Mentorship, Radical Accountability Propels First-Year ACEr to Teacher of the Year Award
“English class is an opportunity for students’ voices to be heard,” stated Joe Crowley, an ACE 26 teacher at Archbishop Shaw High School in New Orleans, Louisiana.
“That is really important, and I think the only way students experience that is to have a teacher who is willing to journey with them.”
It would appear that Joe’s students and fellow educators agree that he is one such teacher, as they honored him as their Teacher of the Year for the 2019-20 school year.
To his knowledge, Joe is the first first-year teacher to receive the Teacher of the Year honor at Shaw, an award that is determined by a vote of both the faculty and student body.
"Joe is innovative, energetic, and a leader,” said Mark Williams, the principal at Shaw. “The kids know he is tough, but they know it is for their own good."
If you were to ask him the aspect of his teaching approach that led to his nomination and ultimate selection for the award, Joe’s reply would be two words: “radical accountability.”
“Our students are capable of so much, as long as we journey with them and hold them accountable to what it is we know they can achieve,” Joe said.
“One of our classroom rules is ‘We work, learn, and act with a fervent sense of urgency,’” he continued. “We don’t have a minute to waste. I only have these students in class for seven-and-a-half months. That’s not a lot of time when you really think about it.”
Joe attributes this sense of urgency and accountability to his own academic journey, dating back to his senior year of high school when he took an AP Literature class with Ms. Kathy Ryan—whom he still meets for coffee and book discussions when he’s back home in Lansing, Michigan.
“Ms. Ryan was the first teacher who really challenged me on my ideas,” Joe said. “She would say, ‘Ok, that’s one way to interpret this text, but maybe not the only way...or the best way.’ She helped me see the big picture, and that’s so important for high school students because then they can work across a number of different texts.”
In addition to his high school experiences with Ms. Ryan, Joe also gives credit to his college professors and mentors at Notre Dame for guiding him toward teaching and forming him into a better educator. As a political science major with a minor in education, schooling, and society (ESS), Joe uncovered his passion for education during John Schoenig’s Education Law and Policy class through ESS.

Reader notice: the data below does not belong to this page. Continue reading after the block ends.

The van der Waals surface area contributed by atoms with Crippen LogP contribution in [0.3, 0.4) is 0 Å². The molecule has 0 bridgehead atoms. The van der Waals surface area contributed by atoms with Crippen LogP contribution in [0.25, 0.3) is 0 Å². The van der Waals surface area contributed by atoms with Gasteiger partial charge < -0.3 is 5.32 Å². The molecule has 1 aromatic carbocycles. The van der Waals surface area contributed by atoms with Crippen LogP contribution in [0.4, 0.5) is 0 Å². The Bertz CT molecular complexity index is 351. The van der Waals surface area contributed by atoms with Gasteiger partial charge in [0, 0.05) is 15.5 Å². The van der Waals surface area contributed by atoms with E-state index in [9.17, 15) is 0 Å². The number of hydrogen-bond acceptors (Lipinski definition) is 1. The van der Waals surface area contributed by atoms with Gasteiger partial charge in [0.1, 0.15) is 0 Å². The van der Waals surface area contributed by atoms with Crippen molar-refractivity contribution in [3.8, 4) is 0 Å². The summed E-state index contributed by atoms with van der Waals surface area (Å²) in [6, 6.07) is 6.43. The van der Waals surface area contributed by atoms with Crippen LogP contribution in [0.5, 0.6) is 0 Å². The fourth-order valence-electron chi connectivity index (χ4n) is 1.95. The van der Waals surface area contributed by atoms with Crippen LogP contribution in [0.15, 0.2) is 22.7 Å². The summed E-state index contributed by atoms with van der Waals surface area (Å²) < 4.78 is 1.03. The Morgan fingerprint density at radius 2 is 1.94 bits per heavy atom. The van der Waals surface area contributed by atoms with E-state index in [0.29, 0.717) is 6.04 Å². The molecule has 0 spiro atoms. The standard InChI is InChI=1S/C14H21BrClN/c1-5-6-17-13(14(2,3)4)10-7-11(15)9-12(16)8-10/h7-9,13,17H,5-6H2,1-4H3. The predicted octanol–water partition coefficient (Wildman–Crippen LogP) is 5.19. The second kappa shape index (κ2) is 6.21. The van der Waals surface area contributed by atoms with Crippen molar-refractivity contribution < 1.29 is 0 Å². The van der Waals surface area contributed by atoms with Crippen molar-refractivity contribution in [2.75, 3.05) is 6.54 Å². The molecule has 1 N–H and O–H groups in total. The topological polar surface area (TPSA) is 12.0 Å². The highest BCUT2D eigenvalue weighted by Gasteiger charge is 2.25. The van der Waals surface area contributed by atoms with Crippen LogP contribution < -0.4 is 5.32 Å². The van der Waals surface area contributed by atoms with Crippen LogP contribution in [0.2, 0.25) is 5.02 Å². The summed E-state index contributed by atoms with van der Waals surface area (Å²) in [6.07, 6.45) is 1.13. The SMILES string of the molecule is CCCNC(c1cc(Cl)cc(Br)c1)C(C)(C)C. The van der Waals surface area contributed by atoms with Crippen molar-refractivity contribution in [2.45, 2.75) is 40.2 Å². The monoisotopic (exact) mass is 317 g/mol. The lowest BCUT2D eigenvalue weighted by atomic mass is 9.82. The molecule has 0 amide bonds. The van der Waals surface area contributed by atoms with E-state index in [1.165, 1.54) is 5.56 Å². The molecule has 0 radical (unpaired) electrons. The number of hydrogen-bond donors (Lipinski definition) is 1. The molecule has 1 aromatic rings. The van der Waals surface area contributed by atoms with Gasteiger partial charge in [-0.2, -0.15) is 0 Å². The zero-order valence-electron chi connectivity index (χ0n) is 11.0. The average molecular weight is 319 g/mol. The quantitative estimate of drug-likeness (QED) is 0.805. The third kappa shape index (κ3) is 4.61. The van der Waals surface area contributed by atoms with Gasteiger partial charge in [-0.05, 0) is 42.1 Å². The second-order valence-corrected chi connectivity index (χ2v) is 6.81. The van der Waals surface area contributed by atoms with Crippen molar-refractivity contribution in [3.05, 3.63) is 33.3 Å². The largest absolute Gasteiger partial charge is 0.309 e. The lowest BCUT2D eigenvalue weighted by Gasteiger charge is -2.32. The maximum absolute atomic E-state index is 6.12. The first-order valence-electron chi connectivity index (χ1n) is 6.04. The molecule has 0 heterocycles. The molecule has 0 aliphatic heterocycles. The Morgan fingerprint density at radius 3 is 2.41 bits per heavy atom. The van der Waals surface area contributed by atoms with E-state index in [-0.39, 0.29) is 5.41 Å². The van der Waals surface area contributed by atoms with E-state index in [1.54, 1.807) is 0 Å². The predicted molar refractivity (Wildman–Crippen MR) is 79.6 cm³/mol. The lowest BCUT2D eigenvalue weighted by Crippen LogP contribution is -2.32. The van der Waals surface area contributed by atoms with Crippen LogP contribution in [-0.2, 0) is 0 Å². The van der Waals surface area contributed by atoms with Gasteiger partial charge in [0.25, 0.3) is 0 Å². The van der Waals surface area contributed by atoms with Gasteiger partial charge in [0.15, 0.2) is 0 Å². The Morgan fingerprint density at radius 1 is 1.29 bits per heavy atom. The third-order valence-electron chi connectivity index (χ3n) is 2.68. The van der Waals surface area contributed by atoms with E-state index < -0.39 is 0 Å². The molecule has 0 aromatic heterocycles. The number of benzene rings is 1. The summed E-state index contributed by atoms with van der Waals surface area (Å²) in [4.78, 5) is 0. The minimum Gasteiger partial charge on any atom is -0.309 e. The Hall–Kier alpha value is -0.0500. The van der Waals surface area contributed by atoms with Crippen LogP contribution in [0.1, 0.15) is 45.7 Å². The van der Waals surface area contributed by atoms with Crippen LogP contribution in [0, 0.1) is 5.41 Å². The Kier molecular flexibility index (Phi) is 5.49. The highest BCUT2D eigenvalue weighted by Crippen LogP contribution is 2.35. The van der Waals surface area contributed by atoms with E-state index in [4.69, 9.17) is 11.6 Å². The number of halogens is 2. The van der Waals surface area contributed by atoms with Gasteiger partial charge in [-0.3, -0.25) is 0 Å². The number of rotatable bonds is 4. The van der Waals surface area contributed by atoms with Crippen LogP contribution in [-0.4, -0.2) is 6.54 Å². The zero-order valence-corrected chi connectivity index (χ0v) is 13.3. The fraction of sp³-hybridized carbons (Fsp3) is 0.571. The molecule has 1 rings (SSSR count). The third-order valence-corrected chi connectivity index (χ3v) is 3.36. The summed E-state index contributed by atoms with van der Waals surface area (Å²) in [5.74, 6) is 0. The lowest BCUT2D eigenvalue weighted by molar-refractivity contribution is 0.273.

“I saw how policy decisions have major consequences for kids in the classroom,” Joe said. “I also realized how individual teachers can vastly impact the quality of a student’s education—and that really renewed my fire for education.
“Professor Andrea Christensen’s ESS classes were phenomenal as well,” Joe said. “We looked at education in so many different ways, from the beginnings of the American education system to looking at how brain development happens and then switching to a capstone project that focused on how we can get students to read—something which has really helped during my time in the classroom.”
“Joe was a dedicated, thoughtful, and creative student who cared about his fellow students and his community,” noted Dr. Christensen. “In short, he had all the makings of a great teacher, so I am not at all surprised that he has been honored as Teacher of the Year.”
It was not only Joe’s ESS courses that left an indelible impression from his time at Notre Dame. His other coursework and experiences—such as a Liturgical Internship with Campus Ministry that put him in contact with ACE grad Allie Greene—also played a role in discerning his path to ACE and Archbishop Shaw.
“I took three classes and conducted my thesis with Professor Margaret Doody in the English Department,” said Joe. “She taught me never to be satisfied with just working with a text one time because there is always something new to discover. One of the joys of teaching English is this wonderful element that you don’t know exactly what the students are going to take away from a text.”
In addition to his English classes, Joe also teaches AP English Language and Composition and AP US Government, and he has emulated the many mentors from his own journey by immersing himself in other aspects of his students’ lives, such as coaching cross country and directing the music ministry program.
“The community here at Shaw truly believes in the mission and charism of teaching, and the idea of walking with the students,” Joe said. “The students love it when you love what they love, and it’s just a wonderful place to be.”
Joe has enjoyed his time at Shaw so much that he has even entertained the thought of staying at the school after his two-year commitment with ACE, in addition to the prospect of further graduate studies.
“I’m open to a lot of different opportunities in the future, but for now I’m glad to know that I’m right where I need to be.”
Learn more about ACE Teaching Fellows at ace.nd.edu/teach. Applications are open for our next cohort!